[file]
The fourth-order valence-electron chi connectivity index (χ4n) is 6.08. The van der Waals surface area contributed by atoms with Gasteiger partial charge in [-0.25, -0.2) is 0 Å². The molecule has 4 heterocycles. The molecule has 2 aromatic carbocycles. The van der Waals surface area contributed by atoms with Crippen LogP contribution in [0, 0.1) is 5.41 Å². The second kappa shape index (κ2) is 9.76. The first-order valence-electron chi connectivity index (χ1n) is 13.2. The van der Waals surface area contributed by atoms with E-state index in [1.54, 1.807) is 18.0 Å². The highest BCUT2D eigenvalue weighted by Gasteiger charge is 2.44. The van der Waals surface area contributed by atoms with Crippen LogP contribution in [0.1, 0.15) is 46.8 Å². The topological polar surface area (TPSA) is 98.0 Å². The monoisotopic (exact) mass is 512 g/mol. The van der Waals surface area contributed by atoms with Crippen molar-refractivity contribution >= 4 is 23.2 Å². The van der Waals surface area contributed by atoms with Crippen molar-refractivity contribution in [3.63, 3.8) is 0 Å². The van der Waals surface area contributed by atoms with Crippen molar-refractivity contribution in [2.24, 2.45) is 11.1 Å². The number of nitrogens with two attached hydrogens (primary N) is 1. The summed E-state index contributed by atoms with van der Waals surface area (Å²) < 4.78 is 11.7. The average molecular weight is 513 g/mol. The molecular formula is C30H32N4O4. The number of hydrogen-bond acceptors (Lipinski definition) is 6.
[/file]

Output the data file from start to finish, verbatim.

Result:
The fourth-order valence-electron chi connectivity index (χ4n) is 6.08. The van der Waals surface area contributed by atoms with Gasteiger partial charge in [-0.25, -0.2) is 0 Å². The molecule has 4 heterocycles. The molecule has 2 aromatic carbocycles. The van der Waals surface area contributed by atoms with Crippen LogP contribution in [0, 0.1) is 5.41 Å². The second kappa shape index (κ2) is 9.76. The first-order valence-electron chi connectivity index (χ1n) is 13.2. The van der Waals surface area contributed by atoms with E-state index in [1.54, 1.807) is 18.0 Å². The highest BCUT2D eigenvalue weighted by Gasteiger charge is 2.44. The van der Waals surface area contributed by atoms with Crippen LogP contribution in [0.1, 0.15) is 46.8 Å². The topological polar surface area (TPSA) is 98.0 Å². The monoisotopic (exact) mass is 512 g/mol. The van der Waals surface area contributed by atoms with Crippen molar-refractivity contribution >= 4 is 23.2 Å². The van der Waals surface area contributed by atoms with Crippen molar-refractivity contribution in [3.63, 3.8) is 0 Å². The van der Waals surface area contributed by atoms with Crippen molar-refractivity contribution in [2.24, 2.45) is 11.1 Å². The number of nitrogens with two attached hydrogens (primary N) is 1. The summed E-state index contributed by atoms with van der Waals surface area (Å²) < 4.78 is 11.7. The average molecular weight is 513 g/mol. The molecular formula is C30H32N4O4. The number of hydrogen-bond acceptors (Lipinski definition) is 6.